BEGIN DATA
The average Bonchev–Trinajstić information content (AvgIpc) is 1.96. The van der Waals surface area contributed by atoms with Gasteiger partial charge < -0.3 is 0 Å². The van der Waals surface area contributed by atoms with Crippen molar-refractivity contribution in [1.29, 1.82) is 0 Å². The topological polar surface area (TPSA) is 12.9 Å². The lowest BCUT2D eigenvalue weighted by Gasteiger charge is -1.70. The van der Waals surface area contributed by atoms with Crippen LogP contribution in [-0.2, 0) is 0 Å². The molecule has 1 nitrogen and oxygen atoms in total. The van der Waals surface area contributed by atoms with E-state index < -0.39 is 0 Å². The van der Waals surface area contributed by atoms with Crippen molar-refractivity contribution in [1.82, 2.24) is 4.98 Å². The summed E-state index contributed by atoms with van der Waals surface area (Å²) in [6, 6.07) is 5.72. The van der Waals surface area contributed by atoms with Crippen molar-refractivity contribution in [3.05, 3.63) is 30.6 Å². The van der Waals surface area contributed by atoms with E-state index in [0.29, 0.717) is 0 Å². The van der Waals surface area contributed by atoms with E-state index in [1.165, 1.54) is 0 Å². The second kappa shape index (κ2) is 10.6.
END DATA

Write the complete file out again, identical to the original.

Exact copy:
The average Bonchev–Trinajstić information content (AvgIpc) is 1.96. The van der Waals surface area contributed by atoms with Gasteiger partial charge < -0.3 is 0 Å². The van der Waals surface area contributed by atoms with Crippen molar-refractivity contribution in [1.29, 1.82) is 0 Å². The topological polar surface area (TPSA) is 12.9 Å². The lowest BCUT2D eigenvalue weighted by Gasteiger charge is -1.70. The van der Waals surface area contributed by atoms with Crippen LogP contribution in [-0.2, 0) is 0 Å². The molecule has 1 nitrogen and oxygen atoms in total. The van der Waals surface area contributed by atoms with E-state index < -0.39 is 0 Å². The van der Waals surface area contributed by atoms with Crippen molar-refractivity contribution in [1.82, 2.24) is 4.98 Å². The summed E-state index contributed by atoms with van der Waals surface area (Å²) in [6, 6.07) is 5.72. The van der Waals surface area contributed by atoms with Crippen molar-refractivity contribution in [3.05, 3.63) is 30.6 Å². The van der Waals surface area contributed by atoms with E-state index in [0.29, 0.717) is 0 Å². The van der Waals surface area contributed by atoms with E-state index in [1.165, 1.54) is 0 Å². The second kappa shape index (κ2) is 10.6.